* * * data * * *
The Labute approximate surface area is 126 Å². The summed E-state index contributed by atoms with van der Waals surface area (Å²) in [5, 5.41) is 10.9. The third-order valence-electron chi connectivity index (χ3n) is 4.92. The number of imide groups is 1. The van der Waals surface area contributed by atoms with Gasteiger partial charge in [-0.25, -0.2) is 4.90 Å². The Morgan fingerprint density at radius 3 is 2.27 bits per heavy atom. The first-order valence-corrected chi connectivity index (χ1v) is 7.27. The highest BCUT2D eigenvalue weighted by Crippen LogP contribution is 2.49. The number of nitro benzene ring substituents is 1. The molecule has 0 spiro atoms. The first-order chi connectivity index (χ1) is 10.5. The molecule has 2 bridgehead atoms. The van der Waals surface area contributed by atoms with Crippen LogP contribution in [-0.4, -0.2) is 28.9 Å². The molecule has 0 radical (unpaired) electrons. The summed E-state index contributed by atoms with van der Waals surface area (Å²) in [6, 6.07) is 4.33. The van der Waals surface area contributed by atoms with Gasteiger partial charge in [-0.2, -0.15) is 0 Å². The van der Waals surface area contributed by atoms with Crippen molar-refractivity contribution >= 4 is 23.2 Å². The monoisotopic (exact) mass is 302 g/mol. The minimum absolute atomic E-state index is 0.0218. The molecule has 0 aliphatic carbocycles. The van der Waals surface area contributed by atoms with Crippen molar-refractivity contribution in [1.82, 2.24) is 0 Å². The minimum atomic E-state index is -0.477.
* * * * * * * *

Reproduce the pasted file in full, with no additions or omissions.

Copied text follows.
The Labute approximate surface area is 126 Å². The summed E-state index contributed by atoms with van der Waals surface area (Å²) in [5, 5.41) is 10.9. The third-order valence-electron chi connectivity index (χ3n) is 4.92. The number of imide groups is 1. The van der Waals surface area contributed by atoms with Gasteiger partial charge in [-0.25, -0.2) is 4.90 Å². The Morgan fingerprint density at radius 3 is 2.27 bits per heavy atom. The first-order valence-corrected chi connectivity index (χ1v) is 7.27. The highest BCUT2D eigenvalue weighted by Crippen LogP contribution is 2.49. The number of nitro benzene ring substituents is 1. The molecule has 0 spiro atoms. The first-order chi connectivity index (χ1) is 10.5. The molecule has 2 bridgehead atoms. The van der Waals surface area contributed by atoms with Crippen LogP contribution in [-0.4, -0.2) is 28.9 Å². The molecule has 0 radical (unpaired) electrons. The summed E-state index contributed by atoms with van der Waals surface area (Å²) in [6, 6.07) is 4.33. The van der Waals surface area contributed by atoms with Gasteiger partial charge in [-0.2, -0.15) is 0 Å². The van der Waals surface area contributed by atoms with Crippen molar-refractivity contribution >= 4 is 23.2 Å². The monoisotopic (exact) mass is 302 g/mol. The minimum absolute atomic E-state index is 0.0218. The molecule has 0 aliphatic carbocycles. The van der Waals surface area contributed by atoms with Crippen molar-refractivity contribution in [1.82, 2.24) is 0 Å². The minimum atomic E-state index is -0.477.